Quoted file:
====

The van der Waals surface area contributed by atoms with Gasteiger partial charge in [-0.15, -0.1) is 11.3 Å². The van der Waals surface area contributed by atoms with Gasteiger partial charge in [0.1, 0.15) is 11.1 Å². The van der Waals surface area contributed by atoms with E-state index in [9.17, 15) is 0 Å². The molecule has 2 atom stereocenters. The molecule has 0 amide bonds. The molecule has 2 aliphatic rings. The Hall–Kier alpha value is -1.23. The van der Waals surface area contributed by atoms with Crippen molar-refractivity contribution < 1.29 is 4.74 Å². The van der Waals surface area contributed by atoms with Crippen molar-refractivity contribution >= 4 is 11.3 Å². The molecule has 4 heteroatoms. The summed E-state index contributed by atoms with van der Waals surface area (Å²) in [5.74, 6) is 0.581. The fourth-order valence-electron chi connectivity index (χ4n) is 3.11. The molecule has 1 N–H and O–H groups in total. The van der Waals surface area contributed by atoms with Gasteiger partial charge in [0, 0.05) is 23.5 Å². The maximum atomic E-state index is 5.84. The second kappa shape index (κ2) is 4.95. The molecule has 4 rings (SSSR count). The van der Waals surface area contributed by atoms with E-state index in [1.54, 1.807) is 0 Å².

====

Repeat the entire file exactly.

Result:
The van der Waals surface area contributed by atoms with Gasteiger partial charge in [-0.15, -0.1) is 11.3 Å². The van der Waals surface area contributed by atoms with Gasteiger partial charge in [0.1, 0.15) is 11.1 Å². The van der Waals surface area contributed by atoms with E-state index in [9.17, 15) is 0 Å². The molecule has 2 atom stereocenters. The molecule has 0 amide bonds. The molecule has 2 aliphatic rings. The Hall–Kier alpha value is -1.23. The van der Waals surface area contributed by atoms with Crippen molar-refractivity contribution < 1.29 is 4.74 Å². The van der Waals surface area contributed by atoms with Crippen molar-refractivity contribution >= 4 is 11.3 Å². The molecule has 4 heteroatoms. The summed E-state index contributed by atoms with van der Waals surface area (Å²) in [5.74, 6) is 0.581. The fourth-order valence-electron chi connectivity index (χ4n) is 3.11. The molecule has 1 N–H and O–H groups in total. The van der Waals surface area contributed by atoms with Gasteiger partial charge in [0, 0.05) is 23.5 Å². The maximum atomic E-state index is 5.84. The second kappa shape index (κ2) is 4.95. The molecule has 4 rings (SSSR count). The van der Waals surface area contributed by atoms with E-state index in [1.54, 1.807) is 0 Å².